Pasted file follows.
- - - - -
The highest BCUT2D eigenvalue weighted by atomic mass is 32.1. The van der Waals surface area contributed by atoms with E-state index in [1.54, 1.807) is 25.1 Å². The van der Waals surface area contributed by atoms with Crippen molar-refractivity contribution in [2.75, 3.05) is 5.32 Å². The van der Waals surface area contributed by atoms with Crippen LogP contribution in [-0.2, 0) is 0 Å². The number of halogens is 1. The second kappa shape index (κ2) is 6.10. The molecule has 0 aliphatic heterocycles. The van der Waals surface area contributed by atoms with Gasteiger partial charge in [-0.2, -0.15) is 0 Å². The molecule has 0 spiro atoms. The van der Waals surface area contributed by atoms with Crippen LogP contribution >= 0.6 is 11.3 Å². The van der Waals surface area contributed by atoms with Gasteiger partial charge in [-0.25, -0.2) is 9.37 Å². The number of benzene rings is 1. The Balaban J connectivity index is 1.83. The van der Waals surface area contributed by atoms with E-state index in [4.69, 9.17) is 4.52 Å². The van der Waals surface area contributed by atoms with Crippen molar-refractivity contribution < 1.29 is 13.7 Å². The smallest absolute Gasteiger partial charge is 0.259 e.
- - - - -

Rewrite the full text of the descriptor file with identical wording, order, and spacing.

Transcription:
The highest BCUT2D eigenvalue weighted by atomic mass is 32.1. The van der Waals surface area contributed by atoms with E-state index in [1.54, 1.807) is 25.1 Å². The van der Waals surface area contributed by atoms with Crippen molar-refractivity contribution in [2.75, 3.05) is 5.32 Å². The van der Waals surface area contributed by atoms with Crippen LogP contribution in [-0.2, 0) is 0 Å². The number of halogens is 1. The second kappa shape index (κ2) is 6.10. The molecule has 0 aliphatic heterocycles. The van der Waals surface area contributed by atoms with Gasteiger partial charge in [-0.2, -0.15) is 0 Å². The molecule has 0 spiro atoms. The van der Waals surface area contributed by atoms with Crippen LogP contribution >= 0.6 is 11.3 Å². The van der Waals surface area contributed by atoms with Gasteiger partial charge in [-0.25, -0.2) is 9.37 Å². The number of benzene rings is 1. The Balaban J connectivity index is 1.83. The van der Waals surface area contributed by atoms with E-state index in [4.69, 9.17) is 4.52 Å². The van der Waals surface area contributed by atoms with Crippen molar-refractivity contribution < 1.29 is 13.7 Å². The smallest absolute Gasteiger partial charge is 0.259 e.